Execs Spent $13,000 on Food, Gas

For an opinion on this issue, please refer to columnist Matt Sprague’s column.

Financial records obtained by the Review indicate that, over the course of their tenure as executives, former ASSU president Hershey Avula and vice president Mondaire Jones spent $13,000 on food and gas using ASSU discretionary funds.

According to one former ASSU official familiar with the executives’ spending habits, food was very often purchased for events that had little relation to official ASSU matters.

The majority of the expenditures on the part of the former executives were made from the ASSU’s Annual Discretionary Expense Account, a special reserve fund established by the Joint Bylaws of the ASSU and limited to $10,000.

Though the bylaws, the laws governing the ASSU’s finances, do not specify for what discretionary funds may and may not be used, they do forbid personal use of ASSU funds, stating, “All funds expended by the Association shall be used for the basic operating expenses of the Association, or for programs initiated by and under the control of the Association and its agencies.”

Despite the fact that discretionary funds are restricted to use for ASSU functions such as providing food for meetings, many of the over 300 credit card transactions detailed in the financial records were for relatively small monetary amounts.

Forty-five of the expenditures were for sums under $10, and 95 of the expenditures were for sums under $20. Almost all of these transactions took place at such dining establishments as Taco Bell, In-N-Out, McDonald’s, Subway, The Axe and Palm, Pizza My Heart, and Quiznos.

The records also detail nearly $1,500 of gasoline expenditures on the part of the executives, an amount that translates to roughly 5,000 miles of driving—5,000 miles presumably for official ASSU affairs.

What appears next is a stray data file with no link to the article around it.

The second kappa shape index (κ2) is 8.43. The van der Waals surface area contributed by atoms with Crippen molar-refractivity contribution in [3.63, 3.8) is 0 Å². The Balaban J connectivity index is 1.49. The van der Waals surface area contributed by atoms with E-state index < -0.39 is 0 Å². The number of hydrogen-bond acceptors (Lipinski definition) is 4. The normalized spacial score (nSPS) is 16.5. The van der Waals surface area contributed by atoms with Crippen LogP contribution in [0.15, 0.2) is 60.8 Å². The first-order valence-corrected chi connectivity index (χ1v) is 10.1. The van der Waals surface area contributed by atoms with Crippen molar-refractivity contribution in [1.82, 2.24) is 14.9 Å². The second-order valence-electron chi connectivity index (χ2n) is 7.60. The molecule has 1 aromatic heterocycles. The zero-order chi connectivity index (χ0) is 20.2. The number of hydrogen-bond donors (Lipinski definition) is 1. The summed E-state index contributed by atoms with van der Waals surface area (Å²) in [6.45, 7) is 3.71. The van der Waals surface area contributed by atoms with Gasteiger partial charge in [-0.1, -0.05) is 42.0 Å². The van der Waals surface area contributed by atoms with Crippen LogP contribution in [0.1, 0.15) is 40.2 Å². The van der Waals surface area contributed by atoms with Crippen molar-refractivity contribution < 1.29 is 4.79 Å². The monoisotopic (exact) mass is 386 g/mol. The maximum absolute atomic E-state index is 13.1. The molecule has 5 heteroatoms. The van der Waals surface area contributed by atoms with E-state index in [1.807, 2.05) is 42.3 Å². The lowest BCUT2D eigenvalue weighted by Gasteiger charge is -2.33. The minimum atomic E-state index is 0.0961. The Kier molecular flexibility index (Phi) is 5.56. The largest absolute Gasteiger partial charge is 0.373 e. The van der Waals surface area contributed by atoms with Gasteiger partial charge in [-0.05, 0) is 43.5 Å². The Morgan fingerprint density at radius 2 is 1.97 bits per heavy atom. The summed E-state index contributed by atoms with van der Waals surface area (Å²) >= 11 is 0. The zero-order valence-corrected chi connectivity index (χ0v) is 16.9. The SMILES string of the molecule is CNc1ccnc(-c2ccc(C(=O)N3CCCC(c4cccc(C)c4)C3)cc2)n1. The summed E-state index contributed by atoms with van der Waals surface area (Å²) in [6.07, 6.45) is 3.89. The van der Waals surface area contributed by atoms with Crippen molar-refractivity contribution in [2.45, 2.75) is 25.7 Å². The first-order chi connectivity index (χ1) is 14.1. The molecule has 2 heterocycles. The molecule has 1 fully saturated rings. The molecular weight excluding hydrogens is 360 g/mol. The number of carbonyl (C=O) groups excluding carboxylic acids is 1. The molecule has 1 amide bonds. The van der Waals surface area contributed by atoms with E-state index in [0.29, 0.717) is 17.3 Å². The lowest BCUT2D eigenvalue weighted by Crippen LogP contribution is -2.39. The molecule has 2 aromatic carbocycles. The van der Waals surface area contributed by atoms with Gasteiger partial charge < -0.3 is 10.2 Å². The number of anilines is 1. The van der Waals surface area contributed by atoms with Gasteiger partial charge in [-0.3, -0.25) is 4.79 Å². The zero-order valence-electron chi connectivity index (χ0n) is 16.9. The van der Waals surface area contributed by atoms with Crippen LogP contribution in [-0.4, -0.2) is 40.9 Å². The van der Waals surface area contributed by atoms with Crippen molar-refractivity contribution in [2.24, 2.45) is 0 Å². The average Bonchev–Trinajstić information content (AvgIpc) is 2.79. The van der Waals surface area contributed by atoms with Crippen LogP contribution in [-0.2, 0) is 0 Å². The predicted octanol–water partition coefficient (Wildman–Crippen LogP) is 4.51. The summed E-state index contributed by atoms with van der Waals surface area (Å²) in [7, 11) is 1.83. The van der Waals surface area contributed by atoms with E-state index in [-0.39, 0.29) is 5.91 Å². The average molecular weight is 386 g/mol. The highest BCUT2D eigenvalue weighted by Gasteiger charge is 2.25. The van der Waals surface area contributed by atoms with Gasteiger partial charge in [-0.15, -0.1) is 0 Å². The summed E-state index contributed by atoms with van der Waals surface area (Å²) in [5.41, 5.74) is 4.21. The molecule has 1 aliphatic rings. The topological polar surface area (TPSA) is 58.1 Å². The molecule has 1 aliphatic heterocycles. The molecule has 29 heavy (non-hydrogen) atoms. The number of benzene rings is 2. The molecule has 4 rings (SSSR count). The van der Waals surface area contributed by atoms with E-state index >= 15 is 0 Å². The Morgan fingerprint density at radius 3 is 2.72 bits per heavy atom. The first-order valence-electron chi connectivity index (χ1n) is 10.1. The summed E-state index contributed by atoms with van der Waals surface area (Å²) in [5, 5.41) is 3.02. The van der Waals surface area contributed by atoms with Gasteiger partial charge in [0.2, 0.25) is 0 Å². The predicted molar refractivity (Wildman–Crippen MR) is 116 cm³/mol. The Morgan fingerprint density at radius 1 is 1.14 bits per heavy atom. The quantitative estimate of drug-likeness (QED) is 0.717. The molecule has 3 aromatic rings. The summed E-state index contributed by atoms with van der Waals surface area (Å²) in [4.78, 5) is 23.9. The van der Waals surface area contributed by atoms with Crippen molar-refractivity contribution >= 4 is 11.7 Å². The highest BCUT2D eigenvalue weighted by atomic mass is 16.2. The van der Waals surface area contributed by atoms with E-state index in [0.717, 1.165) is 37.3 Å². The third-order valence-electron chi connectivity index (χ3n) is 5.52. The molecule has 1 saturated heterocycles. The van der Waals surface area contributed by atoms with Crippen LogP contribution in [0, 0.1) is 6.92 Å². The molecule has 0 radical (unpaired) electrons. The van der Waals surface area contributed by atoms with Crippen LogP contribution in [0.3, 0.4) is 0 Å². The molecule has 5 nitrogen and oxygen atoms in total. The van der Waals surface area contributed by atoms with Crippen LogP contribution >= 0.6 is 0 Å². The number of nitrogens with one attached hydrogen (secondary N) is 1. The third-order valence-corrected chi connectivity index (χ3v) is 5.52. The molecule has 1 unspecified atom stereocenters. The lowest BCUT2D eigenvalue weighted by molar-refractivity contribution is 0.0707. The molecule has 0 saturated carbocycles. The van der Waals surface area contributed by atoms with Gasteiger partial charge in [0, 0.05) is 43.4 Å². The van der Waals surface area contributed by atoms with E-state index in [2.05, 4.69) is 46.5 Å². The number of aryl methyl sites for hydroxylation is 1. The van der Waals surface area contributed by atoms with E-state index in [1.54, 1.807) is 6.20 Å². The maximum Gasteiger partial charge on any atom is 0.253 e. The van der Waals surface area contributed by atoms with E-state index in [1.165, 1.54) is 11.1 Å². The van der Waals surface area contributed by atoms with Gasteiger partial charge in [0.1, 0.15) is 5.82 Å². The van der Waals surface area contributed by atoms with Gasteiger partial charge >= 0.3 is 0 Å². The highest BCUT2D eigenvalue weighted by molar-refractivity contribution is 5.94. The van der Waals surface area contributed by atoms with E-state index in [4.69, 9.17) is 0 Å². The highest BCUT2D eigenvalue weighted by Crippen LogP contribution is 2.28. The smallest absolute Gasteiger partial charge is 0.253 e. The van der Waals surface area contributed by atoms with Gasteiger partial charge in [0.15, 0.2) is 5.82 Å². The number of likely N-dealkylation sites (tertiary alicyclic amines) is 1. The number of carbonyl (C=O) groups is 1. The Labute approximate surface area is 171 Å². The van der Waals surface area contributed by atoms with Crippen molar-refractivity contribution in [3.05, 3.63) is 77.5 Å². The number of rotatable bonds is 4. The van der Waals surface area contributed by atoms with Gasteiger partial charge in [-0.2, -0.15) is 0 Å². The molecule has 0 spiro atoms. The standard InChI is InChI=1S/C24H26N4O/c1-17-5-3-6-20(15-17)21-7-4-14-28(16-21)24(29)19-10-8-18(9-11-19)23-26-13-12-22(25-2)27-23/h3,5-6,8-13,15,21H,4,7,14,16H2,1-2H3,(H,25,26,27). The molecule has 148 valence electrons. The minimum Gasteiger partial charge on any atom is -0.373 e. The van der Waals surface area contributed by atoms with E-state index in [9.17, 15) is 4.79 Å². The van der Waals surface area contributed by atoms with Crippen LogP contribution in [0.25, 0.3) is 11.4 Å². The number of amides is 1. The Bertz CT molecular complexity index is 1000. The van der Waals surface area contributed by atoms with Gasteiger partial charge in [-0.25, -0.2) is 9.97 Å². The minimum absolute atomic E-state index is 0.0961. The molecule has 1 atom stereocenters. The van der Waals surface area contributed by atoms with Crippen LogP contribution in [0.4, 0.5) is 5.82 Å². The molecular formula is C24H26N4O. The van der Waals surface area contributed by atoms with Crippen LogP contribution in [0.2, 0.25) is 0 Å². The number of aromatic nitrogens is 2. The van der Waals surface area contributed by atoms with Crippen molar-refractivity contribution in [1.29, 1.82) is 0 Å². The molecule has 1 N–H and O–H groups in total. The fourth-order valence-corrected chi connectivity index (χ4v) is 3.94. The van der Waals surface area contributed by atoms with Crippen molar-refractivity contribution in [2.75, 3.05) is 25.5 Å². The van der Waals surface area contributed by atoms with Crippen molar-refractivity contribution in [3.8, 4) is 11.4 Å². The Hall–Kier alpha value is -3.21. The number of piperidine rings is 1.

Also of note is a transaction for $676.87 at Sundance Steakhouse in Palo Alto. The description listed for the transaction characterizes the event as “Dinner for 9.”

Furthermore, the financial records demonstrate that when the credit card-swiping executives depleted the discretionary expense account, the two began spending from another discretionary account set aside to fund the ASSU’s shuttle program.

According to ASSU Financial Manager Matt McLaughlin, the Office of General Counsel and Internal Audit of the University were notified and consulted regarding the expenditures. The internal investigation came to a standstill, however, due to the broad nature of discretionary spending and Avula and Jones’s claim that they were not able to recollect the specific nature of their expenditures.

McLaughlin, who is specifically concerned with the legal questions surrounding the expenditures, maintains that it is out of his purview to judge the ethical nature of the executives’ spending.

In an email to the Review, ASSU president David Gobaud stated that all of the financial transactions for the current ASSU executives are to be posted online at the end of every quarter.

Though all of the ASSU’s financial records are public information, financial data can currently be obtained only by contacting officials within the ASSU’s financial management system. The complete financial records obtained by the Review and referenced in this article can be viewed online at the Review’s website, www.stanfordreview.org.

For detailed records, please click here.

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